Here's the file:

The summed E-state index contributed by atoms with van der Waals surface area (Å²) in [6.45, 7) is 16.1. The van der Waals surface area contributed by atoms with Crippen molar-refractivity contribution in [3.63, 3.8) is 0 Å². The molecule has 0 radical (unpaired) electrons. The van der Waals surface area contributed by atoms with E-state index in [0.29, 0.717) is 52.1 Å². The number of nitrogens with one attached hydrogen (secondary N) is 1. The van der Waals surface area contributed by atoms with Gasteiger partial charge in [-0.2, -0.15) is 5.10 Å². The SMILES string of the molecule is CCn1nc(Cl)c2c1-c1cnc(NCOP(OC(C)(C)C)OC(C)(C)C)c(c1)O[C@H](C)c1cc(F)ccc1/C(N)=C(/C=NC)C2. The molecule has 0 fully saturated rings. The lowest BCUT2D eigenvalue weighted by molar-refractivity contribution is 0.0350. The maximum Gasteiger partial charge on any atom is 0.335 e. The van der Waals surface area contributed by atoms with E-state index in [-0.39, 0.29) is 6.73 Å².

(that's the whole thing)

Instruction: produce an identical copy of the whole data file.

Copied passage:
The summed E-state index contributed by atoms with van der Waals surface area (Å²) in [6.45, 7) is 16.1. The van der Waals surface area contributed by atoms with Crippen molar-refractivity contribution in [3.63, 3.8) is 0 Å². The molecule has 0 radical (unpaired) electrons. The van der Waals surface area contributed by atoms with E-state index in [0.29, 0.717) is 52.1 Å². The number of nitrogens with one attached hydrogen (secondary N) is 1. The van der Waals surface area contributed by atoms with Gasteiger partial charge in [-0.2, -0.15) is 5.10 Å². The SMILES string of the molecule is CCn1nc(Cl)c2c1-c1cnc(NCOP(OC(C)(C)C)OC(C)(C)C)c(c1)O[C@H](C)c1cc(F)ccc1/C(N)=C(/C=NC)C2. The molecule has 0 fully saturated rings. The lowest BCUT2D eigenvalue weighted by molar-refractivity contribution is 0.0350. The maximum Gasteiger partial charge on any atom is 0.335 e. The van der Waals surface area contributed by atoms with E-state index in [-0.39, 0.29) is 6.73 Å².